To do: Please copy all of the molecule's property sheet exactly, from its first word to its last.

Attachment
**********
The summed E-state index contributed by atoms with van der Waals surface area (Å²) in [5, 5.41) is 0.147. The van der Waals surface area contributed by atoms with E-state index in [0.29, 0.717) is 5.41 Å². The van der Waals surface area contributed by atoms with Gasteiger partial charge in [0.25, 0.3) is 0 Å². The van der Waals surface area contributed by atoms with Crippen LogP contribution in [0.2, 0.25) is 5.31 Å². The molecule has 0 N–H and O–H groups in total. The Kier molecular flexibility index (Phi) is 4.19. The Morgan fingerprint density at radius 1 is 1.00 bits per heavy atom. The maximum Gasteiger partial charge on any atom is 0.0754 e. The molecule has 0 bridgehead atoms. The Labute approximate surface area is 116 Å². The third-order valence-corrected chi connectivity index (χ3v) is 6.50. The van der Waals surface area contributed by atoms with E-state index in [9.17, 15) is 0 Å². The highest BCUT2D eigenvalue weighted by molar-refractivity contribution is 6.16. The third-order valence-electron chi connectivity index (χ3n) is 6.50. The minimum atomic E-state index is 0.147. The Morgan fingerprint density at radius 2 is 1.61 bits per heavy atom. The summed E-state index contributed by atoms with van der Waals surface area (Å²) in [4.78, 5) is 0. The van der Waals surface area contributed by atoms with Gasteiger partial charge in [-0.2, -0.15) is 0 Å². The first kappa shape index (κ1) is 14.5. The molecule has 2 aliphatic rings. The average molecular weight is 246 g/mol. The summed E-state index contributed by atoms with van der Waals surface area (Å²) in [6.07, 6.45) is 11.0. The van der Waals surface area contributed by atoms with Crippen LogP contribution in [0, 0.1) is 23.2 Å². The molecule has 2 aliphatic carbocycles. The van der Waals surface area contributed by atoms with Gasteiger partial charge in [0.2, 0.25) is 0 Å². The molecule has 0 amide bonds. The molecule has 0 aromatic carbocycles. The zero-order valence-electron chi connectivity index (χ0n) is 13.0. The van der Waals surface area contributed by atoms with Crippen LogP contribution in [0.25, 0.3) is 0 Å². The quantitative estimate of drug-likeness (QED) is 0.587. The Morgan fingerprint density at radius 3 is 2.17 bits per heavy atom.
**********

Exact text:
The summed E-state index contributed by atoms with van der Waals surface area (Å²) in [5, 5.41) is 0.147. The van der Waals surface area contributed by atoms with E-state index in [0.29, 0.717) is 5.41 Å². The van der Waals surface area contributed by atoms with Gasteiger partial charge in [0.25, 0.3) is 0 Å². The van der Waals surface area contributed by atoms with Crippen LogP contribution in [0.2, 0.25) is 5.31 Å². The molecule has 0 N–H and O–H groups in total. The Kier molecular flexibility index (Phi) is 4.19. The Morgan fingerprint density at radius 1 is 1.00 bits per heavy atom. The maximum Gasteiger partial charge on any atom is 0.0754 e. The molecule has 0 bridgehead atoms. The Labute approximate surface area is 116 Å². The third-order valence-corrected chi connectivity index (χ3v) is 6.50. The van der Waals surface area contributed by atoms with E-state index in [9.17, 15) is 0 Å². The highest BCUT2D eigenvalue weighted by molar-refractivity contribution is 6.16. The third-order valence-electron chi connectivity index (χ3n) is 6.50. The minimum atomic E-state index is 0.147. The Morgan fingerprint density at radius 2 is 1.61 bits per heavy atom. The summed E-state index contributed by atoms with van der Waals surface area (Å²) in [4.78, 5) is 0. The van der Waals surface area contributed by atoms with Gasteiger partial charge in [-0.2, -0.15) is 0 Å². The first kappa shape index (κ1) is 14.5. The molecule has 2 aliphatic rings. The average molecular weight is 246 g/mol. The summed E-state index contributed by atoms with van der Waals surface area (Å²) in [6.07, 6.45) is 11.0. The van der Waals surface area contributed by atoms with Crippen LogP contribution in [0, 0.1) is 23.2 Å². The molecule has 2 aliphatic carbocycles. The van der Waals surface area contributed by atoms with Gasteiger partial charge in [0.2, 0.25) is 0 Å². The molecule has 0 amide bonds. The molecule has 0 aromatic carbocycles. The zero-order valence-electron chi connectivity index (χ0n) is 13.0. The van der Waals surface area contributed by atoms with Crippen LogP contribution in [0.25, 0.3) is 0 Å². The quantitative estimate of drug-likeness (QED) is 0.587. The Morgan fingerprint density at radius 3 is 2.17 bits per heavy atom.